“These firms have much more net operating income to play with, and with their large concentrations of lawyers in high-rate markets, they have higher average billing rates, and they’re just much more profitable. And they’re able to pick groups off,” he said.
“I don’t know a firm in the regional space that’s not anxious about that or nervous about that,” Zeughauser said.
While firms aren’t necessarily vying as hard to become the richest and most profitable in the industry the way they used to, they are still battling hard for talent. And laterals are undeniably attracted to those record-setting results.
Susan Mendelsohn, a Chicago-based legal recruiter who helped on the DLA move, said several firms were vying for the private equity group and making “extraordinary offers.” She said the partners saw the opportunity to capitalize on DLA’s reputation as a global firm with a prolific presence in the deal space and that the firm wanted a more robust and substantial private equity presence in Chicago, too.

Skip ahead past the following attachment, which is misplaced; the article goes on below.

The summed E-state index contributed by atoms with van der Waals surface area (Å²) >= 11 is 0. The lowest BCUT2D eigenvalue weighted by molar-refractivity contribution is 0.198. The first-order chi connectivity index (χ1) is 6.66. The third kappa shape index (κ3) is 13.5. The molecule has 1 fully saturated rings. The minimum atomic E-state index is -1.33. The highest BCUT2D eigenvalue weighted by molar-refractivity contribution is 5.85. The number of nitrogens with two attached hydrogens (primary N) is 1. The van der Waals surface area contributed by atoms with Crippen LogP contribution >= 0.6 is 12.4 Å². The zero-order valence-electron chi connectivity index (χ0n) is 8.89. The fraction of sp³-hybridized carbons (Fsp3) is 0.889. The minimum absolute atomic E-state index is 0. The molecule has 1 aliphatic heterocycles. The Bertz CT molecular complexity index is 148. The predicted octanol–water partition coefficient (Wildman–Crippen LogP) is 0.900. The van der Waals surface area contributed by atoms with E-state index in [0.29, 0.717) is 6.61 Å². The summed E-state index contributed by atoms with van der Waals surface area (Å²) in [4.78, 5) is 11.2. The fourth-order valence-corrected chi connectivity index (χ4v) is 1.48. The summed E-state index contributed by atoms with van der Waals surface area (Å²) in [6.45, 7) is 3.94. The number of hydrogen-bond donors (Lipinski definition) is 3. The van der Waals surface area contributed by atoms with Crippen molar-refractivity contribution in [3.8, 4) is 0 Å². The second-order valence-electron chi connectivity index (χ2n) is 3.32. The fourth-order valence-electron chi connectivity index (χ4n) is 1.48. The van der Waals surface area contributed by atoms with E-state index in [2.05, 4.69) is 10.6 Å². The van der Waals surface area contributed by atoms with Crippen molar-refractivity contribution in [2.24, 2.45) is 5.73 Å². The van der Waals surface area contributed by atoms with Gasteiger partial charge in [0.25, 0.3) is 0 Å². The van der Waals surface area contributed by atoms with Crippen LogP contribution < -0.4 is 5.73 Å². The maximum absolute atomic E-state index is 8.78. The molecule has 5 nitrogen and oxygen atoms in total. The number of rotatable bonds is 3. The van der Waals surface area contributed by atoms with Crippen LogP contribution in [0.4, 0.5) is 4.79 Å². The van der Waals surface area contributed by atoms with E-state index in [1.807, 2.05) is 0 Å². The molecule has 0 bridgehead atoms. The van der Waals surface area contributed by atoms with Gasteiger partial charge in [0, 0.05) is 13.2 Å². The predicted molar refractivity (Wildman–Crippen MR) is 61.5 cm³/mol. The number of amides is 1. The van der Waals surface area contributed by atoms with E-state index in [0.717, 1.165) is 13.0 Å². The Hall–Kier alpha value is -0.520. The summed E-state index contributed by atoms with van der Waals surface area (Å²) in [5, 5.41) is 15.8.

In general, she said, the growth of remote work has helped lawyers entertain lateral opportunities they may not have had before and that a decline in completed law firm mergers has potentially contributed to more large-group laterals.
“Maybe the firms that need to merge aren’t merging, so larger, profitable groups are finding new homes within a larger platform that are more beneficial to their practice. Because if you’re at a smaller firm, there is a ceiling to your growth, for sure,” she said.
‘Very Busy Time’